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Smart frames: The next big thing in Wearable Tech

Smart frames: The next big thing in Wearable Tech

First came the Bluetooth headset, then the iPod. Then came the GoPro, and the Fitbit. More recently the short-lived Google Glass came before the Apple Watch, but wearable technology has been at the forefront of convenience and connectivity over the last twenty years. Now, so many brands are attempting to take on the task of creating smart glasses.

What are smart frames?

It’s a good question that not every smart frame-making brand has a straight answer to. Simply put, smart frames aim to bring the imagery and connectivity we have on our phones and computers, directly to your eyes via the frames of your glasses. 

With the computer tech living in one ear rest, generally, there are speakers in the frames for audio enjoyment, a microphone built-in for voice technology, and a visual component that appears in the eyeline. If you’d prefer to keep your glasses just for giving you 20/20 vision, then you can find a much cheaper ‘manual’ frame, such as these glasses for women and men, online – for some, buying glasses online is digital enough!

 Smart frames: The next big thing in Wearable Tech

Current technology

The Google Glass launched in 2013 but only appeared on the market for around 18 months. It was too bulky, expensive and frankly, a bit nerdy for its time. But as the poster-child for smart frames, other brands have taken this model and developed it into something far more streamlined.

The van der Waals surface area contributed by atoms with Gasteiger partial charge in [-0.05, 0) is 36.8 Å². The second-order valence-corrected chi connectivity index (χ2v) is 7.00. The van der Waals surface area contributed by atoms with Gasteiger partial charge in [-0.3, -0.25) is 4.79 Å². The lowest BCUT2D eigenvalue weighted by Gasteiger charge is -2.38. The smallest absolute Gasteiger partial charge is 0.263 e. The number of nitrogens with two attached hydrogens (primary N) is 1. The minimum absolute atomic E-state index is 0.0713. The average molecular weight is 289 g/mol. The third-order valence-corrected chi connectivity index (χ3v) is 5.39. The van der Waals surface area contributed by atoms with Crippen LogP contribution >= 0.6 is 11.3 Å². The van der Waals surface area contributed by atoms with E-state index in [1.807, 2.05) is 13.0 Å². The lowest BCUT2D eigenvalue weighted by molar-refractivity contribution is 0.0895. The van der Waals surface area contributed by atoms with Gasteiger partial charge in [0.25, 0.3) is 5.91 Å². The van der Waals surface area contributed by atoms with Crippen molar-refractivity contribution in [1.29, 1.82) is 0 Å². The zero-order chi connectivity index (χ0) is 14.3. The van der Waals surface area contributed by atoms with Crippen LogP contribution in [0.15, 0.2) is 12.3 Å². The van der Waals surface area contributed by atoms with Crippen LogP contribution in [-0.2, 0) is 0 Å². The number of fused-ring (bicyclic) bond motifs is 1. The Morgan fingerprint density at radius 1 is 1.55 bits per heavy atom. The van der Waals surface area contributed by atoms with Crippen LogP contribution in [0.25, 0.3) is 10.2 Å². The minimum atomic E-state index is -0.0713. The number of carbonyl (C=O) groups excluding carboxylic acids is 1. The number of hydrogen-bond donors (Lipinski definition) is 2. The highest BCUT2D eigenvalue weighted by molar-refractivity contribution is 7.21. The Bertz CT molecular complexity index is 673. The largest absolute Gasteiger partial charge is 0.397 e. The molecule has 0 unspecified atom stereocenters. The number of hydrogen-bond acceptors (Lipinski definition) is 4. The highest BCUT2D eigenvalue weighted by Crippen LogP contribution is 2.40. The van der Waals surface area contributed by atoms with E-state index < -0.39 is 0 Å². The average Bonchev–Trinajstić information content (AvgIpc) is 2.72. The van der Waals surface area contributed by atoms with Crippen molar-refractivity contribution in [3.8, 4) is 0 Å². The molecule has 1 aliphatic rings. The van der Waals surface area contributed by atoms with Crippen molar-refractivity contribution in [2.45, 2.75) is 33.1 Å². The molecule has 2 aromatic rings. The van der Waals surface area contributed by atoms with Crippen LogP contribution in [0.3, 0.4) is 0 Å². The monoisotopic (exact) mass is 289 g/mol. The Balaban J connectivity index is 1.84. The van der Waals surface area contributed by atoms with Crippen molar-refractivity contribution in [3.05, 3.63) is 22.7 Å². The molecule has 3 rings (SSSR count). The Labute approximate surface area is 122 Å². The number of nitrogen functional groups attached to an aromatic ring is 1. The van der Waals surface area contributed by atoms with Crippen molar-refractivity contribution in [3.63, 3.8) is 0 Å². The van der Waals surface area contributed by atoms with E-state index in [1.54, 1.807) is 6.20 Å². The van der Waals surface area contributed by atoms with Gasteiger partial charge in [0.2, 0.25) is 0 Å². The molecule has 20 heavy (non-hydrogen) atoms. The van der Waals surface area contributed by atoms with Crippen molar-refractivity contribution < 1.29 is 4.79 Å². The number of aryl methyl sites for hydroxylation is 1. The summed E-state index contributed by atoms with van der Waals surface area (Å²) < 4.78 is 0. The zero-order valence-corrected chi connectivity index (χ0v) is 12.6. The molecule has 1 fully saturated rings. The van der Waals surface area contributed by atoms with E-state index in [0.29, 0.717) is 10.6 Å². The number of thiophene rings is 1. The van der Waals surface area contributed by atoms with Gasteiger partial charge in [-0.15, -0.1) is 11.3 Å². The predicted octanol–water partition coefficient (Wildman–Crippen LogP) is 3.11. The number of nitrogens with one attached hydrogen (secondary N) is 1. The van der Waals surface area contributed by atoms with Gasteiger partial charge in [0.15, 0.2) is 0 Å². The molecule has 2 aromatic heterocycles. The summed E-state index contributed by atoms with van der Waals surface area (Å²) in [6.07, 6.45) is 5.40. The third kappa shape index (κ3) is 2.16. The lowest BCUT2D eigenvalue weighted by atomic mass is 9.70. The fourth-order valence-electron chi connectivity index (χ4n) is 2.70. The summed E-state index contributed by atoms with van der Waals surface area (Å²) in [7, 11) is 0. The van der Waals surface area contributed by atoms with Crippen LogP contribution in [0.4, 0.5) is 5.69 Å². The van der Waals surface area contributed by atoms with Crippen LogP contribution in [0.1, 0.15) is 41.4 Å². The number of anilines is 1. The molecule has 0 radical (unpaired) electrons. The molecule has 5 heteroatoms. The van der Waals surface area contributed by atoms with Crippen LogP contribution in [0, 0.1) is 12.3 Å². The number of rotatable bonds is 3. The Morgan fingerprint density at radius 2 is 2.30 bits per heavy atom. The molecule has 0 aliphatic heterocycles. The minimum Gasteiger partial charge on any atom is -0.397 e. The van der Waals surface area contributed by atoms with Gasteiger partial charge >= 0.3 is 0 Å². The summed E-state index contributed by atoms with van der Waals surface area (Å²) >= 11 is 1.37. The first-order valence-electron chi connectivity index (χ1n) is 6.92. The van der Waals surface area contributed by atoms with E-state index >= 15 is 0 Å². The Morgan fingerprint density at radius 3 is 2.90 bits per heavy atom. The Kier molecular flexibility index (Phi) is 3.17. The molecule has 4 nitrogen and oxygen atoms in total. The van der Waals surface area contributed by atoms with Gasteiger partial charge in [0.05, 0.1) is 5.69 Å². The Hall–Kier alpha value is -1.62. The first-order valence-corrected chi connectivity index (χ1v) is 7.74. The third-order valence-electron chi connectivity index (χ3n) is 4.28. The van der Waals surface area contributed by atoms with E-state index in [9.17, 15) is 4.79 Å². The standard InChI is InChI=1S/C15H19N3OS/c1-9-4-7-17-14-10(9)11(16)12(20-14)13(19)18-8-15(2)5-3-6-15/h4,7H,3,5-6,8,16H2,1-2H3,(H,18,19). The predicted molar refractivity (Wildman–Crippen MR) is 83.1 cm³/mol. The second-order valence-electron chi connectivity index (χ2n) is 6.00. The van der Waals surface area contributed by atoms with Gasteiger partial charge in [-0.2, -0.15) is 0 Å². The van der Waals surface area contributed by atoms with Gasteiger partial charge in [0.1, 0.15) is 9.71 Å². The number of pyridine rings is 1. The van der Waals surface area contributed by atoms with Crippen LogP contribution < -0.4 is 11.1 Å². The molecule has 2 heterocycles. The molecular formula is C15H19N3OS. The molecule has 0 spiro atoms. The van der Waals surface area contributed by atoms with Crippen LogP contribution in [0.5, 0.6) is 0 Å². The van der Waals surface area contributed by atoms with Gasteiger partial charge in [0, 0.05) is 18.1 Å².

Smart frames currently are able to:

  • Play music
  • Take pictures
  • Record audio
  • Link up to voice assistants like Alexa or Siri
  • Display visual overlays on frames for notifications or time
  • Are controlled by touch and speech

It’s like having your phone on your face. And not only are they designed to help you see better – the primary function of glasses – they can also be made to be photochromic and may render sunglasses unnecessary in the future.

 Smart frames: The next big thing in Wearable Tech

What is the future of smart frames?

Next steps for the smart frame world are to make the designs sleeker, cheaper and more functional. Though more fashionable designs hinder the amount of technology stored into the glasses, due to their slimmer frames, brands such as Apple, Bose and Huawei are already making moves in this sphere. 

They will be catching up with Amazon, who have released the Echo Frames – they are basically an Alexa, perched on your nose, and allow you to set notification preferences, connect to other smart devices in your home and answer queries through the little speaker in the leg of the frame. 

They don’t have any Augmented Reality features currently, but this is where the market stalls – finding that balance between AR, VR, audio, functionality and actually improving the wearer’s sight, for the right price and look.

Though there are growing concerns over the style, education around use, safety and privacy of the glasses, it seems as though smart frames may be a business tool as they develop, more than a consumer accessory. Think of it as the natural progression of the bluetooth headset, our first example of wearable business technology.